A Separate Peace: Top Ten Quotes | Novelguide
As he floats aimlessly, he comes to recognize that he has no sense of himself, no sense of his own identity or being. Gene tells us that the landscape speaks to him, but he cannot hear its message. It is difficult to know what to make of the interaction between the two friends on the following day.
Gene, ever the problematic narrator, withholds information: By refusing to resolve the matter definitively, the novel forces the reader to contemplate the subtleties of the story.
Gene devotion to Finny after the accident would seem to exonerate him. His shame seems to point to his guilt, yet perhaps his intense regret and self-hatred have sufficed as atonement for his misdeed. Gene and Finny rely on each other to deal with the anxieties of adolescence and the encroaching war and seem to need each other in order to survive.
Gene is merged with Finny to so great an extent it is difficult to imagine one boy continuing to exist without the other. The Novel ends on an appropriately dark note, as the war invades Devon. The soldiers set up camp on the campus. The precise reason for this enmity is never fully explained; nevertheless, from the story as a whole we may conclude that it was quite a perverse hatred.
If our hatred of others stems from something intrinsic to the human heart, then sincere friendships and peaceful societies will always be imperiled. If our animosities stem from ignorance, then perhaps we may retain hope for our futures, both as individuals and as communities.
Is it easier for a novelist to use a setting that is familiar to him or to create an entirely new one? What personal qualities might you see in a friend?
A Separate Peace: Top Ten Quotes
What kinds of motives would prompt a person to do something nice or something mean? Look at the vocabulary words on page Write the sentence from the reading selection in which you find the word. What changes happen in a society or to an individual during a war? How do you think a war would affect the lives of boys who are close to draft age? From whose point of is the story being told? What feeling has been preserved here along with the school? What sites does the narrator want to see?
Why were they fearful sites? Why does the narrator want to see the stairs? What does the fact that the narrator wants to achieve harmony tell you about the narrator? Why has he come back to school to achieve it? Most adjectives and adverbs have different forms to show degrees of comparison. On pages and locate six examples of comparison and tell whether each is comparative or superlative.
Rewrite the sentence and underline the comparison. Rewrite the following sentences on loose-leaf paper using the correct degree of comparison. On pagehow does the weather reflect the mood of the characters? In the second column on pagethe novel makes a transition. What would make the narrator climb the tree even though he was afraid? What can you infer about Finny?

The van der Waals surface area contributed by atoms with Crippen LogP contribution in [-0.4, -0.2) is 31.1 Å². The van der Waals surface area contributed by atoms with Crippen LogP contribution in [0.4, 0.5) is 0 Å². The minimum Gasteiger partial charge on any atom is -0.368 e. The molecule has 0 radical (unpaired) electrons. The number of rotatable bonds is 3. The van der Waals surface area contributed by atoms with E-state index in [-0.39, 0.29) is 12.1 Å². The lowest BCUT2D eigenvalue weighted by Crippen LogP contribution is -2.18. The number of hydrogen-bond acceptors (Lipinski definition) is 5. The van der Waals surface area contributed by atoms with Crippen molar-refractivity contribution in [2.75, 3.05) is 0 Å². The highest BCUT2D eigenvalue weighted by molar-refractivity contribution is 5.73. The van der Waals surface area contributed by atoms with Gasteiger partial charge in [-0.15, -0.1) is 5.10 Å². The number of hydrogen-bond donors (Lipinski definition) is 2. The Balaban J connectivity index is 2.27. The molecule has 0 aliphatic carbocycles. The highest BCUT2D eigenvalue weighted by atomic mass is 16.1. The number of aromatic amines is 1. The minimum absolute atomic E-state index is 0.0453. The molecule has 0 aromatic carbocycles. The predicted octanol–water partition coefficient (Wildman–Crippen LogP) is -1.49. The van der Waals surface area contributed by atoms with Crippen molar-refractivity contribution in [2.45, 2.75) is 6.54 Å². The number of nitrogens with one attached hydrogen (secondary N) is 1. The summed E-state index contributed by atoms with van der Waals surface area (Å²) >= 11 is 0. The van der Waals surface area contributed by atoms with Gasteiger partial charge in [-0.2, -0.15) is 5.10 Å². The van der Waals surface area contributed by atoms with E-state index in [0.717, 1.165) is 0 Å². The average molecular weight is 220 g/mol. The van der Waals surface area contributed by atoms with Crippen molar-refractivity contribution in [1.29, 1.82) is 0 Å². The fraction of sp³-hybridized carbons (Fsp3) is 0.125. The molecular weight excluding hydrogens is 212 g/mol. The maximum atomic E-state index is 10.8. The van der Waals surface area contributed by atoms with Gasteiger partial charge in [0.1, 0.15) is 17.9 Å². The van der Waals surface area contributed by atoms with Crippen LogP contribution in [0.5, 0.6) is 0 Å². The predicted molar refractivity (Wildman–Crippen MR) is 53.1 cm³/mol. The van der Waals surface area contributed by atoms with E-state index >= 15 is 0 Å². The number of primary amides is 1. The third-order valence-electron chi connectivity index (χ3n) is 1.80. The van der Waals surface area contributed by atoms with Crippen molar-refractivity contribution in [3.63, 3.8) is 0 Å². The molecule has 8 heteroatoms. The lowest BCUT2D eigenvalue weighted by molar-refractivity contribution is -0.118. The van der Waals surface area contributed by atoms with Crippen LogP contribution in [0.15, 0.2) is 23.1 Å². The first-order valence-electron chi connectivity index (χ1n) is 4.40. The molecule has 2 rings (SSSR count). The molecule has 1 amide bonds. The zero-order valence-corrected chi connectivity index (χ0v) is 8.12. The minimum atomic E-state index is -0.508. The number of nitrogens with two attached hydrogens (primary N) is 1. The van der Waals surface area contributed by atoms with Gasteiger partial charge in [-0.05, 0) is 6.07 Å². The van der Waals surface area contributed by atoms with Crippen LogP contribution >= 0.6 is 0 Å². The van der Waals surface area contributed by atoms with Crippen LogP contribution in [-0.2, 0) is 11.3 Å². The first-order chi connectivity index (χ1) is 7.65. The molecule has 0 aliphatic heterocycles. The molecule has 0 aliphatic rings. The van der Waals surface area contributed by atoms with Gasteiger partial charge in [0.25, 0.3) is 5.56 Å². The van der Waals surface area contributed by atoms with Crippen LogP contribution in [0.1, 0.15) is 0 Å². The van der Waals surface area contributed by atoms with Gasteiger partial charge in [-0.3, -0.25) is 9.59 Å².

What makes Finny and Gene best of friends? How would you describe Finny? Is he someone you would like? Why or why not? The last paragraph on page …. What does Finny mean by his opinion on authority? As you read Chapter two, concentrate on the character of Finny. What makes him such an unusual sixteen-year-old?
What can you learn about Finny from the discussion with Mr. Why is Finny surprised when people are stunned by what he says on page ? What more does this description of Phinaes tells you about his character on page ? Have you even known a person like Phinaes? How do you feel about that person? Did the faculty really think of the boys in this way? Why does finny feel that he should talk about the war?
Why does Gene get excited about his friend getting in trouble? What does this show about Gene and his relationship with Finny? How does Gene feel about Finny getting away with something on page ? Why is Gene disappointed on page ? Is it something else beside excitement? On page what more does this tell you about Finny?
Discuss whether Gene is right about sarcasm. What does sarcasm in a person often tell you about that person? What does Gene mean when he tells Finny that there is something unpleasant about the question Finny asked on page ? Why does Finny form such a society? Do you think that Gene will do anything about how he feels based on what you know about his character?
How would you describe Finny as a leader? How does the fact that he makes the rules and does not go by those imposed on him by other people make him a strong leader? On page what would you say to Finny about this commandment?
What responsibility does this give him? On page why does Finny mention again that they were all enemies? Finny obviously feels driven while playing the game of Blitzball.
Why is this so important? Can you infer whether jealousy or admiration comes into play? How would you like to have a friend like Finny? On the bottom of the 1st column on page how does this description of war fit with what you have read about it? How would you describe a time of war? On page is this how you would describe Finny? Finny appears to be bragging.
Is his bragging appropriate or justified on page ? On the bottom of page have you ever done something just to see if you could do it? What makes a person act this way? On page what does Gene mean by telling Finny that he is too good to be true?